How to code multiplayer games with p5!

Coding games using p5 is very fun, coding multiplayer games that you can get your mates to join in with, even better. I’ve made a few multiplayer games and a couple using p5, so I thought I’d share with you beautiful people how to do it yourself!

Where to begin?

Okay, so with setting up multiplayer games there is quite a lot of boilerplate, so I’ve created a kick-starter repository so you can avoid all the boring bits. p5-multiplayer-game-starter is this beautiful repository!

What is p5-multiplayer-game-starter?

It’s a very simple way to kick-start your multiplayer game development using express, and p5.js. It represents an opinionated approach to multiplayer game development which should allow you to skip the laborious beginning boiler-plate steps.

How to use this magical repository?

  1. Clone the project
  2. npm install in the root directory
  3. npm start to get it running!


The project is very simple, it sets up a client Player class and a server Player. Every 16ms the server emits the current state of the game to the client. If a new client joins the server a new Player will be added to the game and displayed on all clients, it also automatically removes players when they leave the game. These are the standard features I frequently have to reproduce when creating a new multiplayer game, so I hope you find this as useful as I do!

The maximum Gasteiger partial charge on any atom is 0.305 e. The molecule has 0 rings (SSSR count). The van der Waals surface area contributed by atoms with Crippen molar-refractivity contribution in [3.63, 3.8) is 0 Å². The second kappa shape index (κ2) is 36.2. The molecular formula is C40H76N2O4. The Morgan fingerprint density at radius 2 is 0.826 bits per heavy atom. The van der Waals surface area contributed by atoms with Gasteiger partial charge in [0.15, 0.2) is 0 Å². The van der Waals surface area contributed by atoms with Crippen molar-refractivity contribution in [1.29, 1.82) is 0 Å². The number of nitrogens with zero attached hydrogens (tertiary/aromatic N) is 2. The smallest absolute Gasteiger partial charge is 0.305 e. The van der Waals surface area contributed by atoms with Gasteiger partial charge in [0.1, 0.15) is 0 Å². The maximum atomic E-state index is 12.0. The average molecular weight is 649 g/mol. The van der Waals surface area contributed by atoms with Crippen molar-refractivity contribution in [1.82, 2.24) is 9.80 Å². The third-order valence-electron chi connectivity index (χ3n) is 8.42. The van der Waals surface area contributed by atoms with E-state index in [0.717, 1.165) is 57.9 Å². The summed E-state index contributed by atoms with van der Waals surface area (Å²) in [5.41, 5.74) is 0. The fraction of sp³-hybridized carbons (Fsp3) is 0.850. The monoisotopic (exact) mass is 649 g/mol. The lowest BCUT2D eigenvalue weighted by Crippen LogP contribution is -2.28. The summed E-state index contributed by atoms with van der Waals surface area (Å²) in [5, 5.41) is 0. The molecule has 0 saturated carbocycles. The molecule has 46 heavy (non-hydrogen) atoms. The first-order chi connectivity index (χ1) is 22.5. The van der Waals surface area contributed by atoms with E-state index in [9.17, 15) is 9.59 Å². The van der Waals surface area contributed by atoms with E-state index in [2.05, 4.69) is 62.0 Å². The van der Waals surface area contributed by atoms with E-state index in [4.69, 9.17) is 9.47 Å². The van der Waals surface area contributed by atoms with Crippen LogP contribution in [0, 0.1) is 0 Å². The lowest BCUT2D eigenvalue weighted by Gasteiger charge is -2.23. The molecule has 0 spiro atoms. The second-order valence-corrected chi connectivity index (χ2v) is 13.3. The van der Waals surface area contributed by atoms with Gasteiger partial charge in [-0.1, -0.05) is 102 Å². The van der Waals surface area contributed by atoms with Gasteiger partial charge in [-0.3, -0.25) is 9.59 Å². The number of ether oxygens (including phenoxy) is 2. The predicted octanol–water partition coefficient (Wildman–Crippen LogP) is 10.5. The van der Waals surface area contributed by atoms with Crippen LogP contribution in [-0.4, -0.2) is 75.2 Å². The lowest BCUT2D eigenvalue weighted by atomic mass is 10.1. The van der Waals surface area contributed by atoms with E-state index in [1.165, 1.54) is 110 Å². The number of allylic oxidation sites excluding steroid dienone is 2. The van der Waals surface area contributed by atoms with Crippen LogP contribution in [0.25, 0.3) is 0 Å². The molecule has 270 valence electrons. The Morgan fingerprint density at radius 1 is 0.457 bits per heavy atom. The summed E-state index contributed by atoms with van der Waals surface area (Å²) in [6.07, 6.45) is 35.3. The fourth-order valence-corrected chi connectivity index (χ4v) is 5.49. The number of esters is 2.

Each client will be a player of your game, they all communicate with the server. The server will control all the game state, such as the player position. The position of the player will be emitted to the all of the clients so that each client can render (using p5) the player in the game!

Image result for client server

A demo of your game so far!

A player joins the game by going to localhost:8080

Player one joins

Your friend then joins!

Player two joins

Your friend sees how bloody good you are at the game and quickly leaves..

Player two joins

So basically, in its simplest form the repository handles clients joining and leaving the game.

So there we go, what I recommend you do is having a play around with the repository, add some basic physics, get some interaction with the clients. This should give you the very basic building blocks of your next IO hit!


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